• EB-2 classification includes: Professionals with Advanced Degrees or Persons with Exceptional Ability. Applicants are “professionals holding advanced degrees or their equivalent” and those “who because of their exceptional ability in the sciences, arts, or business will substantially benefit the national economy, cultural, or educational interests or welfare of the United States.”
  • EB-3 classification includes: Non-US Citizens with at least two years of experience as skilled workers; Professionals with a baccalaureate degree; and other workers with less than two years’ experience, such as an unskilled worker who can perform labor for which qualified workers are not available in the United States. You should be aware that a long waiting period exists for residency in this category.
  • EB-5 Investment Visas with Green Cards attached (permanent residency). They come in two flavors:
    • a. EB-5 Investment Green Card (Traditional Direct Program) – Permanent Residency/Green Card program.
      • Investor must purchase or start a Non-Passive
      • The Investment must be at least $1 million or $500,000 in qualifying locations.
      • Investor must manage and operate the business.
      • The Investment must create at least 10 new U.S. jobs.
      • Must live near the business (within commuting distance).
      • Conditional Green Card will be issued to the investor, spouse and children under 21. After two years and with 10 U.S. workers being employed, they convert to Permanent Green Cards.
    • b. EB-5 Investment Green Card (Regional Center Program) – Permanent Residency/Green Card program.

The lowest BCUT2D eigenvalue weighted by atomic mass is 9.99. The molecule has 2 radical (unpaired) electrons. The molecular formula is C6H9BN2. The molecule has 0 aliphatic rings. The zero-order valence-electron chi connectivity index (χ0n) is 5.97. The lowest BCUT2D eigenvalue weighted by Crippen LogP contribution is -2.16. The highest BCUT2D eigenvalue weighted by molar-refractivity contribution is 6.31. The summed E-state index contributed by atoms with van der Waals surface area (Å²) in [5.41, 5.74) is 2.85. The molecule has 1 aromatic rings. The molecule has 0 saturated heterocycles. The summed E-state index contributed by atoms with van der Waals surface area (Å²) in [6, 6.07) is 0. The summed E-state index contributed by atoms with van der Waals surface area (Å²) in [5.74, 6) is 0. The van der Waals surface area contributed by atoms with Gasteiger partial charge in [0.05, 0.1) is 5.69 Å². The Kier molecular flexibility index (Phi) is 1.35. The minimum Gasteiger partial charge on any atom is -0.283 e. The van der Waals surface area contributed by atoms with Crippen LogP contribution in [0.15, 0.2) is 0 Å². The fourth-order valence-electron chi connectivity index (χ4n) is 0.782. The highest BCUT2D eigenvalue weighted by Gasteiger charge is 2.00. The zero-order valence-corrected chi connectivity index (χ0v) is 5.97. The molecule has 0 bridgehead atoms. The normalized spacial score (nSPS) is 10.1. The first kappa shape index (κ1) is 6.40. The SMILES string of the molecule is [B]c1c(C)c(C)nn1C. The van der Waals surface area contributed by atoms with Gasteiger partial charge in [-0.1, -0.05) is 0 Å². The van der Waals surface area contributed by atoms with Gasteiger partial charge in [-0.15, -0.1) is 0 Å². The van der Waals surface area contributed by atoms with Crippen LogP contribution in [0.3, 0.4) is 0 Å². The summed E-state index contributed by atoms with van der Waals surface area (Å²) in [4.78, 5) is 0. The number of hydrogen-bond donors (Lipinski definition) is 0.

• Regional Centers are Private Businesses that allow multiple investors to assist them in expanding their Business objectives. Regional Centers are generally low in risk and will afford the investor a low return on investment and typically the ability to recoup their investment in 5 to 6 years.
      • Investor must generally invest $1 million or $500,000 in qualifying locations into a Certified Regional Center.
      • Management by investor is on a very limited basis and investor does not need to live near location of business. However, they must have a U.S. residence.
      • A Conditional Green Card will be issued to the investor, spouse and children under 21. After two years and with 10 U.S. workers, per investor, being employed, they convert to Permanent Green Cards.
      • Regional Centers are numerous. Regional Centers compete strongly for foreign national investment funds. It is important that investors retain a knowledgeable law firm and/or other professionals to represent them when analyzing the Regional Center Options. In either option, if the two year and ten employees’ criteria is not met or the business goes out of business. you do not get a green card and you lose your visa. 
        This is the easiest way to obtain a “Green Card” – for more information click on the button at the bottom of this page. 

Here we will be focusing in on the following visas: EB-5, L-1 & E-2. While the others have their uses, are most common and generally easiest  methods of obtaining residency, it should be noted that only the EB-5 Visa assures you of a Permanent Residency Visa more commonly known as a “Green Card”. Just for informational purposes, the reason it is called a “Green Card” is that the original document that was issued was in the form of a green colored card. Also, the Green Card is generally the only path to U.S. Citizenship.

Please consult an Immigration Attorney to see what applies in your specific situation. Edited by Grant Kaplan principal of The Immigration Law Office of Grant Kaplan  or contact him at